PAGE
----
Tanzania seeks to harness wind energy

Constrained by insufficient power generated from water dams and thermal stations, Tanzania is seeking to produce 50 megawatts from a wind farm in the next 15 months.

Under a deal signed by the National Development Corporation (NDC) on behalf of the government and the Eastern Africa Power Pool (EAPP), Tanzania will have its first wind turbines installed in the central Singida Region at a cost of US$123 million.

”I am happy that the deal has finally been firmed up and in the coming 15 months we shall have 50 megawatts of wind power added to the national grid. This will be a big relief to the country," said Industry and Trade deputy minister Lazaro Nyalandu.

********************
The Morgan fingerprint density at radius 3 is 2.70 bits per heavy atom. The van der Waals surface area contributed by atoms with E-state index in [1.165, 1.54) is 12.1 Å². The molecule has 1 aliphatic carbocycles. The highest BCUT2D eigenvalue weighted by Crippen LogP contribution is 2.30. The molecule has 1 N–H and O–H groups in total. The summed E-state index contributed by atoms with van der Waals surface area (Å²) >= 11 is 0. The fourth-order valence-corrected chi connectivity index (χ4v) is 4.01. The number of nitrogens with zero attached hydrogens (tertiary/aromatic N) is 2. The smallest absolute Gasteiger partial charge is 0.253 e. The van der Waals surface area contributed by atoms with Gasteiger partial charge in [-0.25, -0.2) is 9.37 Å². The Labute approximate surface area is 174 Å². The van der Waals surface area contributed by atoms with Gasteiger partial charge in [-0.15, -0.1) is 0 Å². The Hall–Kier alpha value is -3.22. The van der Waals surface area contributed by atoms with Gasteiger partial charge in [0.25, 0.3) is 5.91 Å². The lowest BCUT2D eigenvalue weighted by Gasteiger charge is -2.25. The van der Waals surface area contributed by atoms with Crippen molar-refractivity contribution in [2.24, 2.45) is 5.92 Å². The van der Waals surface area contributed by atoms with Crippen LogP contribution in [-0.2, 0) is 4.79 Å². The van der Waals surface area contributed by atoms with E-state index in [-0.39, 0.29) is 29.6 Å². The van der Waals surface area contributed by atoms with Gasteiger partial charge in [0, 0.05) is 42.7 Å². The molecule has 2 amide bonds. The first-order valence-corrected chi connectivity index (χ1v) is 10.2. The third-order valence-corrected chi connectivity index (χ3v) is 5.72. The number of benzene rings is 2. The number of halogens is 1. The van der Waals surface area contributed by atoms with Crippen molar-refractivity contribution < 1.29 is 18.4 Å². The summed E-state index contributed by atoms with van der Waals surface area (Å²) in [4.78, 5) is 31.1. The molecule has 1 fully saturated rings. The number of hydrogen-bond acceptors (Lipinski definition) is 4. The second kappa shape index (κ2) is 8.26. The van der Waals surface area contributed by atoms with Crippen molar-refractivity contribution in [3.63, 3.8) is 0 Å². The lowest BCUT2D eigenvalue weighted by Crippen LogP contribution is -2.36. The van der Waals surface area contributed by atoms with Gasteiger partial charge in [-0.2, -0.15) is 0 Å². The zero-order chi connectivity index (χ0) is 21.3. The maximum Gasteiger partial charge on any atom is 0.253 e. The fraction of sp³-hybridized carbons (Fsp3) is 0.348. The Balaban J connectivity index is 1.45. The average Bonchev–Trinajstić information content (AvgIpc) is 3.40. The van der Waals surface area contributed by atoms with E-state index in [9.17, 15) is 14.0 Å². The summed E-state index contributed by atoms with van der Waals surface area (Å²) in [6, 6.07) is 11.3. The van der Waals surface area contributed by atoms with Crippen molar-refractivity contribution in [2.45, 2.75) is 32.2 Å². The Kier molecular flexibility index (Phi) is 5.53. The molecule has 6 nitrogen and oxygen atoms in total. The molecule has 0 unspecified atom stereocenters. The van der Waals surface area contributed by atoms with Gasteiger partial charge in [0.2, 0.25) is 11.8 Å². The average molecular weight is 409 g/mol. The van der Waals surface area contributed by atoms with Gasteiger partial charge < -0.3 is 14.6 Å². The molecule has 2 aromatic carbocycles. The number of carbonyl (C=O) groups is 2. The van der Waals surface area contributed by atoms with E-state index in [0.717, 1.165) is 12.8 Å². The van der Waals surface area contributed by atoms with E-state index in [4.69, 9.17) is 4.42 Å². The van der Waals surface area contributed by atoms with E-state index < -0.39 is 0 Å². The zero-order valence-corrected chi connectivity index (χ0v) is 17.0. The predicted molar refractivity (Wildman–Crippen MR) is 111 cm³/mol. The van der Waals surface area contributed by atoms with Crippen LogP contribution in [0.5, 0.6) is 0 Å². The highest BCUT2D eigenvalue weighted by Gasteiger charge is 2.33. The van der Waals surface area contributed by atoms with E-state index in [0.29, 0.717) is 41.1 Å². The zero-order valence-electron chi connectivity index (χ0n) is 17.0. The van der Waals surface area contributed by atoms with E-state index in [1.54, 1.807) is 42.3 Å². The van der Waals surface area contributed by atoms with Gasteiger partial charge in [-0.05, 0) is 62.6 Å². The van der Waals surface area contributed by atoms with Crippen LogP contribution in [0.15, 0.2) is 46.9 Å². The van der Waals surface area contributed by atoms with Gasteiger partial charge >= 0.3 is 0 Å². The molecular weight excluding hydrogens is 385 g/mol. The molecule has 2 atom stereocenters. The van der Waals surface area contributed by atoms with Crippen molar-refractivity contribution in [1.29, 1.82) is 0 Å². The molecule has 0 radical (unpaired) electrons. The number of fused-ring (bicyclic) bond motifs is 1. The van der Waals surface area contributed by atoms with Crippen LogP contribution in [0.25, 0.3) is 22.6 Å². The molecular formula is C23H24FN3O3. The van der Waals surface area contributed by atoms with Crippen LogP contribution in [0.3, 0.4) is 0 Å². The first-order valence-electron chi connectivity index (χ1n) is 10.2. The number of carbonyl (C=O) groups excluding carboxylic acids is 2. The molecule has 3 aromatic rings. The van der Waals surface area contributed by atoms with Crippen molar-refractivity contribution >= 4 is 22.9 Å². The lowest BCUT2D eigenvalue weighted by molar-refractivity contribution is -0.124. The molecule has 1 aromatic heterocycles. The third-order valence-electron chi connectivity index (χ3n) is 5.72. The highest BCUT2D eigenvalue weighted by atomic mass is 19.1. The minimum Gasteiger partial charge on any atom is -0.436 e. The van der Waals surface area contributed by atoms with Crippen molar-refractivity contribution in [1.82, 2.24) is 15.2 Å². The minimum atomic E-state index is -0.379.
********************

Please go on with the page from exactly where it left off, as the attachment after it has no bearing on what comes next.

The government is holding 51 percent shares in the wind power project and Nyalandu said that it would generate electricity at a very low cost, compared to hydropower and thermal stations. Installation of wind turbines will start in February next year.

In March this year, Tanzania joined EAPP, a regional initiative that involves eight countries with support from Norway, to develop a competitive power market by increasing access to reliable, affordable and environmentally-friendly energy in rural areas. Other member countries of EAPP are Burundi, DR Congo, Egypt, Ethiopia, Kenya, Rwanda and Sudan.